Induction of the cytochrome P450(CYP)1A protein and the connected increase in 7-ethoxyresorufin O-deethylase (EROD) activity are common biomarkers in fish. Enhanced activity of this protein signals exposure to Ah-receptor agonists such as chlorinated dioxins, co-planar polychlorinated biphenyls (PCBs) and certain polycyclic aromatic hydrocarbons (PAHs). The EROD biomarker is commonly analyzed in liver microsomes. However, the gill is directly exposed to waterborne pollutants, and in this thesis the gill filament EROD assay was therefore evaluated as a monitoring tool for waterborne CYP1A inducers in fish. Originally developed in rainbow trout (Oncorhynchus mykiss), the assay was here applied in various limnic and marine species. Following exposure to low waterborne concentrations of the readily metabolized CYP1A inducers benzo(a)pyrene (BaP) and indigo, a strong EROD induction was observed in the gill but not in the liver. This likely reflected metabolic clearance of the inducers in gill and other extrahepatic tissues. The high sensitivity of the gill was confirmed in studies of fish caged in waters in urban and rural areas in Sweden where the gill consistently showed a more pronounced EROD induction compared with the liver and the kidney. Fish caged in the reference waters showed surprisingly strong gill EROD induction and CYP1A immunostaining. Consequently, there may be CYP1A inducers present in the aquatic environment that are not yet identified. The assay was further applied in Atlantic cod (Gadus morhua) as a biomarker of exposure to crude oil and produced water (PW) from oil fields in the North Sea. The assay was finally adapted to detect inhibiting compounds, and an imidazole, a triazole and a plant flavonoid turned out to be potent gill EROD inhibitors. The overall conclusion from the studies of this thesis is that the gill filament EROD assay is a practical and sensitive biomarker of exposure to waterborne CYP1A inducers in various fish species. The induction of gill EROD activity in fish also at the reference sites in the field studies calls for further studies on background contamination in Swedish waters.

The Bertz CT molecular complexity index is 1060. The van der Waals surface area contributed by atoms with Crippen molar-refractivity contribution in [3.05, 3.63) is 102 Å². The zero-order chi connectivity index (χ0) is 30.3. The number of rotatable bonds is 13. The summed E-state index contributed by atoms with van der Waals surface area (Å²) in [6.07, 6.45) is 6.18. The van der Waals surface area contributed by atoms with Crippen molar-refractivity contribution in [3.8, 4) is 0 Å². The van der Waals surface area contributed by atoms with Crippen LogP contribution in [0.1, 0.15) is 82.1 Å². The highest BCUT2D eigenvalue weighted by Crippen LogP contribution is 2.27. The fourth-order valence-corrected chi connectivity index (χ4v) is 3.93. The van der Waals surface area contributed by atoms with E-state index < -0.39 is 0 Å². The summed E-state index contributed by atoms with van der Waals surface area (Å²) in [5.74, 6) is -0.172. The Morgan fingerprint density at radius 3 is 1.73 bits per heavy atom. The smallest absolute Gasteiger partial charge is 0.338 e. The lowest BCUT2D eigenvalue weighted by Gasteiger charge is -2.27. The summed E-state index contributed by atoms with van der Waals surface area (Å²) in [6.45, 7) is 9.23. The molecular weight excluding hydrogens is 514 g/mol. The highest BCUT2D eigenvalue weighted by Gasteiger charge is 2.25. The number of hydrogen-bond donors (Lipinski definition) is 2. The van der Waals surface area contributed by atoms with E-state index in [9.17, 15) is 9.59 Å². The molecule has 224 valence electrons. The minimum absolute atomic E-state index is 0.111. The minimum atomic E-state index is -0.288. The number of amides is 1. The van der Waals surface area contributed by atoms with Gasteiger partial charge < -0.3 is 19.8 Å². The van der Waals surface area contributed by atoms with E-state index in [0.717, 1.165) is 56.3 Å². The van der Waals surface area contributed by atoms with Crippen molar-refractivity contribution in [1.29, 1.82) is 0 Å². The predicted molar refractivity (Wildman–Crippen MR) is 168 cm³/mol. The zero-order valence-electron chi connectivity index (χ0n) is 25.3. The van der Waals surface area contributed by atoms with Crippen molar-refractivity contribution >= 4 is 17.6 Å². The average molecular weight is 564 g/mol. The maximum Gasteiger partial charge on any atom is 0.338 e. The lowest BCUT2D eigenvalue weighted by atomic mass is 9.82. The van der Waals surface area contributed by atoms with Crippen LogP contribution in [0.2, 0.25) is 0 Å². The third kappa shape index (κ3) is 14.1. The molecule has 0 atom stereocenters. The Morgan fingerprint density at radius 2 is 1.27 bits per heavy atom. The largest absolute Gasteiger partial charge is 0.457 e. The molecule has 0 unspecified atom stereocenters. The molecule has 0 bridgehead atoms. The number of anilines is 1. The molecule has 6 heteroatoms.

Place, publisher, year, edition, pages
Uppsala: Acta Universitatis Upsaliensis, 2007. 52 p.
Series
Digital Comprehensive Summaries of Uppsala Dissertations from the Faculty of Science and Technology, ISSN 1651-6214 ; 311
Keyword
Biology, biomarker, fish, gill, CYP1A, EROD, environmental monitoring, induction, inhibition, PAH, PCB, produced water, Biologi
Identifiers
urn:nbn:se:uu:diva-7899 (URN)978-91-554-6902-3 (ISBN)
Public defence
2007-06-02, Lindahlsalen, Evolutionsbiologiskt centrum (EBC), Norbyvägen 18 A, Uppsala, 10:00 (English)
Opponent
Supervisors
Available from: 2007-05-09 Created: 2007-05-09 Last updated: 2009-04-02Bibliographically approved

Open Access in DiVA

No full text

Other links

Publisher's full textPubMed
By organisation
Environmental Toxicology
In the same journal
Environmental Pollution
Biological Sciences

Search outside of DiVA

GoogleGoogle Scholar

doi
pubmed
urn-nbn

Altmetric score

doi
pubmed
urn-nbn
Total: 630 hits
CiteExportLink to record
Permanent link

Direct link
Cite
Citation style
  • apa
  • ieee
  • modern-language-association
  • vancouver
  • Other style
More styles
Language
  • de-DE
  • en-GB
  • en-US
  • fi-FI
  • nn-NO
  • nn-NB
  • sv-SE
  • Other locale
More languages
Output format
  • html
  • text
  • asciidoc
  • rtf